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The Music in the Words

Recently finished The Name of the Wind by Patrick Rothfuss (loved it, by the way – highly recommended). In it, music and, in particular, songs play an important thematic and stylistic role in the tale. Among his many other achievements, Kvothe is a musician second to none and the Four Corners of the World are awash in stories and ballads, many of which are set to music.

You've got no idea what this sounds like.

You’ve got no idea what this sounds like.

It’s been a while since I’ve seen a contemporary fantasy novel incorporate the lyrics of songs into the text, and I enjoyed it, in general. Rothfuss is far from the first to do this and will not be the last, but the inclusion of the song lyrics in the tale reminded me of an old frustration I had with this technique: I wish I could hear the music. To Rothfuss’ credit, he frequently describes songs rather than simply transcribe them and, when he does include the lyrics, it is usually because the lyrics are important in and of themselves – they illuminate aspects of the world, give us hints into Kvothe’s next move, and so on. It is, however, very difficult to hear the music, since music is not easily described. At best, what we can get is a sense of rhythm and, perhaps, be treated to particularly evocative poetry (though few fantasy authors are also fine poets). Music is, of course, something far, far beyond that. There’s nothing Rothfuss (or anyone else) can really do about that.

Take this classic example from Tolkien:

Ho! Tom Bombadil, Tom Bombadillo!

By water, wood and hill, by the reed and willow,

By fire, sun and moon, hearken now and hear us!

Come, Tom Bombadil, for our need is near us!

This song, taken from the chapter “Fog on the Barrow Downs” in The Fellowship of the Ring, has rhythm, has a degree of vivid imagery, but can you actually make a tune? Maybe, yes, but it’s a tenuous thing. You’re grasping at straws. You have no idea of key, tempo, or how the melodies and harmonies interact. It’s interesting, yes, but it’s also frustrating to me. I feel like I’m not in on the joke.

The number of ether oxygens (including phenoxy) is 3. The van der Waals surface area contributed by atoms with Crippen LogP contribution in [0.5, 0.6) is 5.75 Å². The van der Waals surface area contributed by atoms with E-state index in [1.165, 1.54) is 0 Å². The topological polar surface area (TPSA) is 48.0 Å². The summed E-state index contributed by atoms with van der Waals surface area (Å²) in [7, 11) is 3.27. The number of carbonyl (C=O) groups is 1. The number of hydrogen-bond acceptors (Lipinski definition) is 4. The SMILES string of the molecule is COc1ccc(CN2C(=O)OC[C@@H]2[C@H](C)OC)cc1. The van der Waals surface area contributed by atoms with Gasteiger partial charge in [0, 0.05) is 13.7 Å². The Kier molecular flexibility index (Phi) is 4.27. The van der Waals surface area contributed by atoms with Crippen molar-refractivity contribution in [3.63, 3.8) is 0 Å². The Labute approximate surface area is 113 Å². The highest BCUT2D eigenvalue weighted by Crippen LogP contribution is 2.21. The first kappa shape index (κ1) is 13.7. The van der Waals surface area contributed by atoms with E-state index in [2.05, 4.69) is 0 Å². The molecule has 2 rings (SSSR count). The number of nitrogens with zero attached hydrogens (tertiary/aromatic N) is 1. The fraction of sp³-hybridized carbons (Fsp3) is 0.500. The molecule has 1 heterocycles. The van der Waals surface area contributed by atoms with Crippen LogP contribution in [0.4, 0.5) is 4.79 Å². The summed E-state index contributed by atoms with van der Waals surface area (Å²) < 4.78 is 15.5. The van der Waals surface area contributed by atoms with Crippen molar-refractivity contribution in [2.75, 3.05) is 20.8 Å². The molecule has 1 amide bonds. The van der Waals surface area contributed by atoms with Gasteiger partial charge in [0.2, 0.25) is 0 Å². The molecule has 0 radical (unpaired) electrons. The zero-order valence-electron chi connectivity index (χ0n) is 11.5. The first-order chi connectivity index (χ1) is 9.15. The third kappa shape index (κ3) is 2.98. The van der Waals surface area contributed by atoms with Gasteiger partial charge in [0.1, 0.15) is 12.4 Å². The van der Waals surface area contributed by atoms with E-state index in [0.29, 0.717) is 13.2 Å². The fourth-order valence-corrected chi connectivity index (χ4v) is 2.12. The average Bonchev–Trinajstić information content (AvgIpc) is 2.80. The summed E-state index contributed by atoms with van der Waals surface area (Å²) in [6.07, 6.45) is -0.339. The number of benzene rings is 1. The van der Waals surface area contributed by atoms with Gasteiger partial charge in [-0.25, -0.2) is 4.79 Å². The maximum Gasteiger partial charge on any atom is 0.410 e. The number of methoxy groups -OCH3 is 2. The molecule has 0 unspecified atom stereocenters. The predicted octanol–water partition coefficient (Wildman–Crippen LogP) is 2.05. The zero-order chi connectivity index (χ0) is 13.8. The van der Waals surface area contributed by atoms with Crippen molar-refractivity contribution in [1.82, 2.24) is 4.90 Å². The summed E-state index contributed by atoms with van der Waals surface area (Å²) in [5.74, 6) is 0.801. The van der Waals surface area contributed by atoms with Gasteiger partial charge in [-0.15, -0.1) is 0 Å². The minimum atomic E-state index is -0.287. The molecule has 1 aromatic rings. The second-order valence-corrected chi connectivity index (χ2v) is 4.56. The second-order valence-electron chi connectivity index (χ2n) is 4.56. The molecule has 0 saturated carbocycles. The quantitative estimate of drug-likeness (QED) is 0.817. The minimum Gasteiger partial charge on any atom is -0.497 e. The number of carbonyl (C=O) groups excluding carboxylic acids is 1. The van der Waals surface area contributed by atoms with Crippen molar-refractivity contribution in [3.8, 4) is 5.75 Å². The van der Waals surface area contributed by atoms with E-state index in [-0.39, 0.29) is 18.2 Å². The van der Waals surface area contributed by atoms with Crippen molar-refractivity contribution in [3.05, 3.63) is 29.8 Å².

Now, I’m not proposing that authors need to provide sheet music or anything like that. I honestly like songs when they show up in fantasy – they give the world a life and vibrancy beyond the characters’ immediate experiences. I’m just saying that there’s an extra mile that can’t be traveled in text. This is why I’m unreasonably pleased that the upcoming Hobbit movie is going to include the dwarves singing “Far Over Misty Mountains Cold” and they appear to have given it the feeling of a dirge, which it is. Love it. I only wish all the music of those fantastic worlds could be given the same treatment!

In closing, and for no reason whatsoever than I find myself humming this song on occasion, is a song I wrote for my own fantasy setting, Alandar. It is a march, and is intended to be rhythmic and loud. Imagine a column of a thousand men braying it at the top of their lungs as they march in time down a long, dusty Illini road, General Conrad ‘Mudboots’ Varner at their head, their pikes set on their shoulders as they head towards the distant deserts of Kalsaar and, likewise, march to their glory.

Oh well, oh well,
It’s off we march to hell,
As war, they say,
ain’t never the way
Old Timer’s tell!

But when arm in arm
with our brothers (HEAR HEAR!),
And fightning ‘neath the Elk and Star,
We know that we are
the finest near or far,
Make Way for the Army of Galaspin!

Oh my, oh my,
We’re marching off to die,
And none of us
will curse or ‘cuss
when in the dirt we lie!

But when arm in arm
with our brothers (HEAR HEAR!),
And fightning ‘neath the Elk and Star,
We know that we are
the finest near or far,
Make Way for the Army of Galaspin!

Oh no, oh no,
It’s to our ends we go,
By bow or spear,
or a mage’s sear,
we all will be laid low!

But when arm in arm
with our brothers (HEAR HEAR!),
And fightning ‘neath the Elk and Star,
We know that we are
the finest near or far,
Make Way for the Army of Galaspin!

-Traditional Galaspiner Marching Song

Staggering Exposition

So I’ve been reading Michael J Sullivan’s novel Theft of Swords in between epic bouts of pre-semester preparation and a titanic move that seems endless. The story is passably engaging, the characters fairly familiar takes on the same old tropes, and has a few winning moments. I’m not sure if I’ll be reading any further in the series after this one, but it has got me thinking about a particularly onerous and prickly aspect of writing science fiction and fantasy–exposition.